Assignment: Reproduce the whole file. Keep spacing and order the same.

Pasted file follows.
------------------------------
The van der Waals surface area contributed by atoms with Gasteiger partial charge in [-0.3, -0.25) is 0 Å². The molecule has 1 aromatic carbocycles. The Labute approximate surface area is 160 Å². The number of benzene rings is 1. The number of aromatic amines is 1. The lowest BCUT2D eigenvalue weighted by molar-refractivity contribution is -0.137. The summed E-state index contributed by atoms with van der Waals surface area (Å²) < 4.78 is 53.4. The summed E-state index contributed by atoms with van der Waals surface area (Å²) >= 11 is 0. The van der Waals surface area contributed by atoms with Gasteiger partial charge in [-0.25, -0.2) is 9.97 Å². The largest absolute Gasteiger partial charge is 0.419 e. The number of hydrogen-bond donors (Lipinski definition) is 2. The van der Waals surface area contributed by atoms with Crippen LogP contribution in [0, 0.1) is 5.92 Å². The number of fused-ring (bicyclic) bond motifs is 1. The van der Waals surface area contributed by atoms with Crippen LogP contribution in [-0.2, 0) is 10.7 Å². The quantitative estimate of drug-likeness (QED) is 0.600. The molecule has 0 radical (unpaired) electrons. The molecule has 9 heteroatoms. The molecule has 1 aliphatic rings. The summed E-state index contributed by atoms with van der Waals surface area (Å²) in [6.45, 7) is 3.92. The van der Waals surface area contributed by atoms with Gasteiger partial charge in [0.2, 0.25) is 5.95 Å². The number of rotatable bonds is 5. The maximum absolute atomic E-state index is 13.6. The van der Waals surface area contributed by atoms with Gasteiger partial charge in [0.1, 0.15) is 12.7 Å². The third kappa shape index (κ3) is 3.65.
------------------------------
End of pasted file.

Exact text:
The van der Waals surface area contributed by atoms with Gasteiger partial charge in [-0.3, -0.25) is 0 Å². The molecule has 1 aromatic carbocycles. The Labute approximate surface area is 160 Å². The number of benzene rings is 1. The number of aromatic amines is 1. The lowest BCUT2D eigenvalue weighted by molar-refractivity contribution is -0.137. The summed E-state index contributed by atoms with van der Waals surface area (Å²) < 4.78 is 53.4. The summed E-state index contributed by atoms with van der Waals surface area (Å²) >= 11 is 0. The van der Waals surface area contributed by atoms with Gasteiger partial charge in [-0.25, -0.2) is 9.97 Å². The largest absolute Gasteiger partial charge is 0.419 e. The number of hydrogen-bond donors (Lipinski definition) is 2. The van der Waals surface area contributed by atoms with Crippen LogP contribution in [0, 0.1) is 5.92 Å². The number of fused-ring (bicyclic) bond motifs is 1. The van der Waals surface area contributed by atoms with Crippen LogP contribution in [-0.2, 0) is 10.7 Å². The quantitative estimate of drug-likeness (QED) is 0.600. The molecule has 0 radical (unpaired) electrons. The molecule has 9 heteroatoms. The molecule has 1 aliphatic rings. The summed E-state index contributed by atoms with van der Waals surface area (Å²) in [6.45, 7) is 3.92. The van der Waals surface area contributed by atoms with Gasteiger partial charge in [0.2, 0.25) is 5.95 Å². The number of rotatable bonds is 5. The maximum absolute atomic E-state index is 13.6. The van der Waals surface area contributed by atoms with Gasteiger partial charge in [0.1, 0.15) is 12.7 Å². The third kappa shape index (κ3) is 3.65.